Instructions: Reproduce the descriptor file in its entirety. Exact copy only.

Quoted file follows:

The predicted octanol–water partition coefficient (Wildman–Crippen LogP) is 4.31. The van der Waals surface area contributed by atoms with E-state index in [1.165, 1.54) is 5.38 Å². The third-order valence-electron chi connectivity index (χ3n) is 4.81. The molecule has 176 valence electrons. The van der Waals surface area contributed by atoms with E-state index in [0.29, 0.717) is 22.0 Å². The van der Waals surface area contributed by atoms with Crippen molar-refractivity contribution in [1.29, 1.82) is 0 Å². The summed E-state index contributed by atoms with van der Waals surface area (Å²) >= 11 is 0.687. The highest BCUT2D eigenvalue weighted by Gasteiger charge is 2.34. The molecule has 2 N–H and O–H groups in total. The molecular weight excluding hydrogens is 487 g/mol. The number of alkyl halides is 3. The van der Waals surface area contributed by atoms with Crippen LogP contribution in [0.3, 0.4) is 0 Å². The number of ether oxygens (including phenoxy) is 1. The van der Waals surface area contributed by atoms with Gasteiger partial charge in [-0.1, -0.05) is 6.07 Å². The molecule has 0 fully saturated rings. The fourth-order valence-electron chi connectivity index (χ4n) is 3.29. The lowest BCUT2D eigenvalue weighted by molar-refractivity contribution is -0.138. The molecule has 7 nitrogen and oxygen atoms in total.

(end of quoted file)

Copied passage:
The predicted octanol–water partition coefficient (Wildman–Crippen LogP) is 4.31. The van der Waals surface area contributed by atoms with E-state index in [1.165, 1.54) is 5.38 Å². The third-order valence-electron chi connectivity index (χ3n) is 4.81. The molecule has 176 valence electrons. The van der Waals surface area contributed by atoms with E-state index in [0.29, 0.717) is 22.0 Å². The van der Waals surface area contributed by atoms with Crippen molar-refractivity contribution in [1.29, 1.82) is 0 Å². The summed E-state index contributed by atoms with van der Waals surface area (Å²) >= 11 is 0.687. The highest BCUT2D eigenvalue weighted by Gasteiger charge is 2.34. The molecule has 2 N–H and O–H groups in total. The molecular weight excluding hydrogens is 487 g/mol. The number of alkyl halides is 3. The van der Waals surface area contributed by atoms with Crippen LogP contribution in [0.3, 0.4) is 0 Å². The number of ether oxygens (including phenoxy) is 1. The van der Waals surface area contributed by atoms with Gasteiger partial charge in [-0.1, -0.05) is 6.07 Å². The molecule has 0 fully saturated rings. The fourth-order valence-electron chi connectivity index (χ4n) is 3.29. The lowest BCUT2D eigenvalue weighted by molar-refractivity contribution is -0.138. The molecule has 7 nitrogen and oxygen atoms in total.